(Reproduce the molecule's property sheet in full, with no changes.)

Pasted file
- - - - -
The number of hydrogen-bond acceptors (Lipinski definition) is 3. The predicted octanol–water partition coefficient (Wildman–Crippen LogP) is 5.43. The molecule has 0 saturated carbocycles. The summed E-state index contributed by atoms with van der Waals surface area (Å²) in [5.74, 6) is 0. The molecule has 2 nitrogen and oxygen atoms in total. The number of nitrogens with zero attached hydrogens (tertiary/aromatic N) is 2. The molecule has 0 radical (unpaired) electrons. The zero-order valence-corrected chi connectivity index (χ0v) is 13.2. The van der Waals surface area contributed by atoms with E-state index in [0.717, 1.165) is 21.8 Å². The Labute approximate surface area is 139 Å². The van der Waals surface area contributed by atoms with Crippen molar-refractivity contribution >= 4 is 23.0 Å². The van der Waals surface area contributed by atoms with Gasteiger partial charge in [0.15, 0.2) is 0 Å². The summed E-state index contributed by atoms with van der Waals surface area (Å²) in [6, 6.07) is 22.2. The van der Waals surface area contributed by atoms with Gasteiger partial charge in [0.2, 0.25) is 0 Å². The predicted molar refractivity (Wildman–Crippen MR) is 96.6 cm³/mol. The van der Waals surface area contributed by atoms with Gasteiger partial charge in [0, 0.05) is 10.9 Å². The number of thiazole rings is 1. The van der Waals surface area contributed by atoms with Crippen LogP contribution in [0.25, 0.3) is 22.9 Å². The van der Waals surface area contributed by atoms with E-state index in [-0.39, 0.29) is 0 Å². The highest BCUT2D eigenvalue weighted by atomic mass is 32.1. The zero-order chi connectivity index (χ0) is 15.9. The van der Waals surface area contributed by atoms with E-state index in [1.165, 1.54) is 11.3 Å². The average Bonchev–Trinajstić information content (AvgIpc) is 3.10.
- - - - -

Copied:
The number of hydrogen-bond acceptors (Lipinski definition) is 3. The predicted octanol–water partition coefficient (Wildman–Crippen LogP) is 5.43. The molecule has 0 saturated carbocycles. The summed E-state index contributed by atoms with van der Waals surface area (Å²) in [5.74, 6) is 0. The molecule has 2 nitrogen and oxygen atoms in total. The number of nitrogens with zero attached hydrogens (tertiary/aromatic N) is 2. The molecule has 0 radical (unpaired) electrons. The zero-order valence-corrected chi connectivity index (χ0v) is 13.2. The van der Waals surface area contributed by atoms with E-state index in [0.717, 1.165) is 21.8 Å². The Labute approximate surface area is 139 Å². The van der Waals surface area contributed by atoms with Crippen molar-refractivity contribution >= 4 is 23.0 Å². The van der Waals surface area contributed by atoms with Gasteiger partial charge in [0.15, 0.2) is 0 Å². The summed E-state index contributed by atoms with van der Waals surface area (Å²) in [6, 6.07) is 22.2. The van der Waals surface area contributed by atoms with Gasteiger partial charge in [0.2, 0.25) is 0 Å². The predicted molar refractivity (Wildman–Crippen MR) is 96.6 cm³/mol. The van der Waals surface area contributed by atoms with Gasteiger partial charge in [0, 0.05) is 10.9 Å². The number of thiazole rings is 1. The van der Waals surface area contributed by atoms with Crippen LogP contribution in [0.25, 0.3) is 22.9 Å². The van der Waals surface area contributed by atoms with E-state index in [-0.39, 0.29) is 0 Å². The highest BCUT2D eigenvalue weighted by atomic mass is 32.1. The zero-order chi connectivity index (χ0) is 15.9. The van der Waals surface area contributed by atoms with E-state index in [1.165, 1.54) is 11.3 Å². The average Bonchev–Trinajstić information content (AvgIpc) is 3.10.